It is a love that has consistently burned passionately for Nance, although that has not been the case for McEvoy. DeSandre noted that she “had to fall in love again with a sport that is sometimes so easy to fall out of love with.”

The issue stemmed from a back injury that surfaced last season, leaving McEvoy to wonder about her future.

“On top of that, my intense amounts of school work, as well as trying to balance both Notre Dame swimming and club swimming, became difficult,” she said. “The stress from all of that when dealing with my back injury forced me to ask if swimming was worth the risk when I was already hurt. After taking some time off over the summer, I missed swimming and knew I had to go back. Since then I have continued to struggle with my injury but I can definitely say that the risk is worth it since I get to do something.”

There was a good reason why she took the summer off. McEvoy plans on studying Spanish in college and already completed all the Spanish classes Notre Dame offered. Not wishing to forget what she learned before getting to college, she visited the ultimate classroom.

“I went to Spain on a language immersion program, and I was there simply to gain confidence with the Spanish language,” said McEvoy, who is now taking Italian III at Notre Dame. “I traveled across the country to different locations from cities and small towns to mountains and beaches. I truly experienced the various regions and ways of life throughout Spain, and most importantly I learned more about the culture through both lessons and experience.

“However, the only form of ‘culture shock’ I experienced was not being able to swim every day. After five weeks, I still did not want to go home but I had definitely accomplished my goal of improving my Spanish.”

And while McEvoy was traipsing about Spain, Nance stayed home and enjoyed one of her true passions on dry land.

“I love horseback riding so much,” she said. “I first started in second grade during a summer camp and from then on haven’t stopped. I have competed in shows, but now I do it for my own enjoyment. I try my best to ride at least once or more a week, but sometimes it becomes challenging with the demanding schedule of swim. I would definitely love to continue riding the rest of my life. It is something that brings me so much peace and happiness.”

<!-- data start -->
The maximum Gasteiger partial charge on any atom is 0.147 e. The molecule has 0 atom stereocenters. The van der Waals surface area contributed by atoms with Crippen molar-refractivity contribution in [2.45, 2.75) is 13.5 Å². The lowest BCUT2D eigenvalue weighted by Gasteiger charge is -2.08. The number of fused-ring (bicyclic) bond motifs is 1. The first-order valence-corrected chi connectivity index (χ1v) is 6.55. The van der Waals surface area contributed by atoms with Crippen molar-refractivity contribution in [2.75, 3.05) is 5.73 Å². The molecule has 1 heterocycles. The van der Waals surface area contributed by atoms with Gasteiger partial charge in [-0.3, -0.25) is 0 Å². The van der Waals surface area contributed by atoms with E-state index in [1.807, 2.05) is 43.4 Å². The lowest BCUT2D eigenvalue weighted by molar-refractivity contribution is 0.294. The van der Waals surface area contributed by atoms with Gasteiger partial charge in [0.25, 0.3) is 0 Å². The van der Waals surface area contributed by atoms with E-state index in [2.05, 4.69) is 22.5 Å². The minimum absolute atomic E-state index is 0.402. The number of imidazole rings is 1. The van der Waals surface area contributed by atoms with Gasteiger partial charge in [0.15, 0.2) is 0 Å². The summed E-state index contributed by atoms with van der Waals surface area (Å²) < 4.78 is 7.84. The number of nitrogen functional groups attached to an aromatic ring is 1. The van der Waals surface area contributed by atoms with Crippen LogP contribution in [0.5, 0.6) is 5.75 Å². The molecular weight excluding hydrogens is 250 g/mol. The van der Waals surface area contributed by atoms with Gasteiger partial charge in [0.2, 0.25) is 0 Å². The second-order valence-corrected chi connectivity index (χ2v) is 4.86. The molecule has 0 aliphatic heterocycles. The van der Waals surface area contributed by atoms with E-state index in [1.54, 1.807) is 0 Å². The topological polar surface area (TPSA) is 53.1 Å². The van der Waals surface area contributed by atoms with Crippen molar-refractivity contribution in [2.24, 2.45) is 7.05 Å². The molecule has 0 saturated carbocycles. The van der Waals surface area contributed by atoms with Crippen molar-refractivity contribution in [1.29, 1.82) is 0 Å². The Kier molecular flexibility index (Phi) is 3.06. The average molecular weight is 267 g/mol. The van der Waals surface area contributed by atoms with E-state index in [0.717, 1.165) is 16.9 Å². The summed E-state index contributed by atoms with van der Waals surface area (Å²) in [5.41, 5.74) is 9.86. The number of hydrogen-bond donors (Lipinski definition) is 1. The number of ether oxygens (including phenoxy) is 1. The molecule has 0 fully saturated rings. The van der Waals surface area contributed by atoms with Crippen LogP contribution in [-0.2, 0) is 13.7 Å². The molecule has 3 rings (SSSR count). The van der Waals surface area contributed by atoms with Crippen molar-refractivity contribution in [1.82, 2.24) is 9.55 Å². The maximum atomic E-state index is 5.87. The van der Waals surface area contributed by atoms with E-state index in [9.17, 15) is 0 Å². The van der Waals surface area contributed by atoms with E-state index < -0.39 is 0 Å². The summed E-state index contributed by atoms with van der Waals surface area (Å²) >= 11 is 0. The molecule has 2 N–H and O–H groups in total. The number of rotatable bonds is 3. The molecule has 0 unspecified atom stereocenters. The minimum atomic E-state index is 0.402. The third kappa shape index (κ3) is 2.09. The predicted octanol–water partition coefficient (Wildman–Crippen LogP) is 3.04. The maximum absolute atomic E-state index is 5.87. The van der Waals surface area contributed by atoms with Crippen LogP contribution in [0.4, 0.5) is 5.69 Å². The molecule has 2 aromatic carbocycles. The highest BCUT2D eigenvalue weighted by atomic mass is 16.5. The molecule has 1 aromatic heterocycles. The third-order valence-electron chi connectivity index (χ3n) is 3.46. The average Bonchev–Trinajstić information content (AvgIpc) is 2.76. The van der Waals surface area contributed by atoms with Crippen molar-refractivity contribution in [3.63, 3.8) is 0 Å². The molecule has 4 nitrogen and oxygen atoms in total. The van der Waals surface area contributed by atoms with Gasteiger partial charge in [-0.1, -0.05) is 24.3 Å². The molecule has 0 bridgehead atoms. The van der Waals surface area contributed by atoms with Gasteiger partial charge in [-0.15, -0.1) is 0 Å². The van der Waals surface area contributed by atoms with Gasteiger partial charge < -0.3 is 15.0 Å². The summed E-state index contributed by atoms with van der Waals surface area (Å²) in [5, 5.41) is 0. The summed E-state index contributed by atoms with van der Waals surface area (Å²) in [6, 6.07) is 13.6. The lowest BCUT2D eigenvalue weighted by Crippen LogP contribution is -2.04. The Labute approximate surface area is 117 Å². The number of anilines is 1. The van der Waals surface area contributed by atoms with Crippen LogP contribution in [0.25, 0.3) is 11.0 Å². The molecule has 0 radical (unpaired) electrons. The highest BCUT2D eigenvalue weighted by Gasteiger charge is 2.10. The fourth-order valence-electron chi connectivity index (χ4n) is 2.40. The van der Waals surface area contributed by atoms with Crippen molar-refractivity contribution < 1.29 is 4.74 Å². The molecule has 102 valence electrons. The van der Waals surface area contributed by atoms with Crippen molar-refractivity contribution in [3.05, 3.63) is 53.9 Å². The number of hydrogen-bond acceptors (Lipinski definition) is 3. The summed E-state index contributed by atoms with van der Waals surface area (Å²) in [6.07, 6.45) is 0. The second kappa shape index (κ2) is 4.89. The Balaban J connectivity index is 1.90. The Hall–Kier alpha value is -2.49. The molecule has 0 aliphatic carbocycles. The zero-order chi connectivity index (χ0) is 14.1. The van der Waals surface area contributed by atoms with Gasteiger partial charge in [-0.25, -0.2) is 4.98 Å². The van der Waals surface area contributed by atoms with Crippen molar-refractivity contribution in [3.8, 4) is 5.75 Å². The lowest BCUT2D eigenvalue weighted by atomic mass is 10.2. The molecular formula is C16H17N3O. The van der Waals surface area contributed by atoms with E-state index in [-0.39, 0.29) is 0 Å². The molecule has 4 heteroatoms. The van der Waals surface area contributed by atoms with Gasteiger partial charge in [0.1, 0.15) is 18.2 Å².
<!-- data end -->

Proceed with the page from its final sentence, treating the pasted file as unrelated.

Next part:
Swimming also brings happiness, if not much peace, but Nance hopes to enjoy the ruckus for four more years. She is keeping her college options open and if the right fit comes along, she will try to extend her career. McEvoy has applied to schools that all have Division I programs, so she figures her future is either on a club team or swimming independently.

Until then, the two are focused on one more high school campaign together. Nance looks to swim a low 24 in the 50 free and “do my best during championships and in all my meets,” while McEvoy’s goals are to improve her times in the 500 and 200 and “cheer the rest of my teammates on through their personal successes.”

The duo will certainly cheer on each other, as they have become great compadres since meeting as freshmen.

“I know that she will always be there for me,” Nance said. “I think that we definitely push each other in a positive way. I have enjoyed having her as a great teammate throughout high school.”

McEvoy echoes those sentiments.

“Throughout the past four years Lauren and I have had each other’s backs throughout every season,” she said. “Lauren pushes everyone on the team to do the best that they can and is a constant source of positivity and encouragement for all of us. She is not only my teammate but she has become a close friend of mine through the years. I can honestly be as weird as possible around her and she won’t judge me for any of it, she always understands. We can actually talk for hours about everything both in and out of the pool. I could not be luckier to have a teammate like Lauren.”

DeSandre feels the same way about having both on his team.